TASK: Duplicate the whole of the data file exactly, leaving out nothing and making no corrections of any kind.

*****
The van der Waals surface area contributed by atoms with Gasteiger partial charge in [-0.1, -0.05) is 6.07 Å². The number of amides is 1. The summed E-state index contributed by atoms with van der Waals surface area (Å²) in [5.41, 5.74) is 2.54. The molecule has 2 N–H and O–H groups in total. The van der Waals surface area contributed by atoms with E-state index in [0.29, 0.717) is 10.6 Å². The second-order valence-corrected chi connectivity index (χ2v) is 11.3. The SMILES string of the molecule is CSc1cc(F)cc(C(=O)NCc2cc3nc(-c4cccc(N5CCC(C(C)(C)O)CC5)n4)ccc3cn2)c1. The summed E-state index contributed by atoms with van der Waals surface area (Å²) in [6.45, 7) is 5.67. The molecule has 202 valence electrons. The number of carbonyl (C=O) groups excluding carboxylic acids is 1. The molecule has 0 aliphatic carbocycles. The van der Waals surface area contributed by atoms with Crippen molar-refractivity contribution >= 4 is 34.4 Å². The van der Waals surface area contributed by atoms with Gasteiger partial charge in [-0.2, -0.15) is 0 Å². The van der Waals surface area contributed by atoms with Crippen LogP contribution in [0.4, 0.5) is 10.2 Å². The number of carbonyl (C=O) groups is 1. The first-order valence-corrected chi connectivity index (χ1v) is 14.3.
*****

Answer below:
The van der Waals surface area contributed by atoms with Gasteiger partial charge in [-0.1, -0.05) is 6.07 Å². The number of amides is 1. The summed E-state index contributed by atoms with van der Waals surface area (Å²) in [5.41, 5.74) is 2.54. The molecule has 2 N–H and O–H groups in total. The van der Waals surface area contributed by atoms with E-state index in [0.29, 0.717) is 10.6 Å². The second-order valence-corrected chi connectivity index (χ2v) is 11.3. The SMILES string of the molecule is CSc1cc(F)cc(C(=O)NCc2cc3nc(-c4cccc(N5CCC(C(C)(C)O)CC5)n4)ccc3cn2)c1. The summed E-state index contributed by atoms with van der Waals surface area (Å²) in [6.45, 7) is 5.67. The molecule has 202 valence electrons. The number of carbonyl (C=O) groups excluding carboxylic acids is 1. The molecule has 0 aliphatic carbocycles. The van der Waals surface area contributed by atoms with Crippen molar-refractivity contribution >= 4 is 34.4 Å². The van der Waals surface area contributed by atoms with Gasteiger partial charge in [-0.2, -0.15) is 0 Å². The van der Waals surface area contributed by atoms with Crippen LogP contribution in [0.4, 0.5) is 10.2 Å². The number of carbonyl (C=O) groups is 1. The first-order valence-corrected chi connectivity index (χ1v) is 14.3.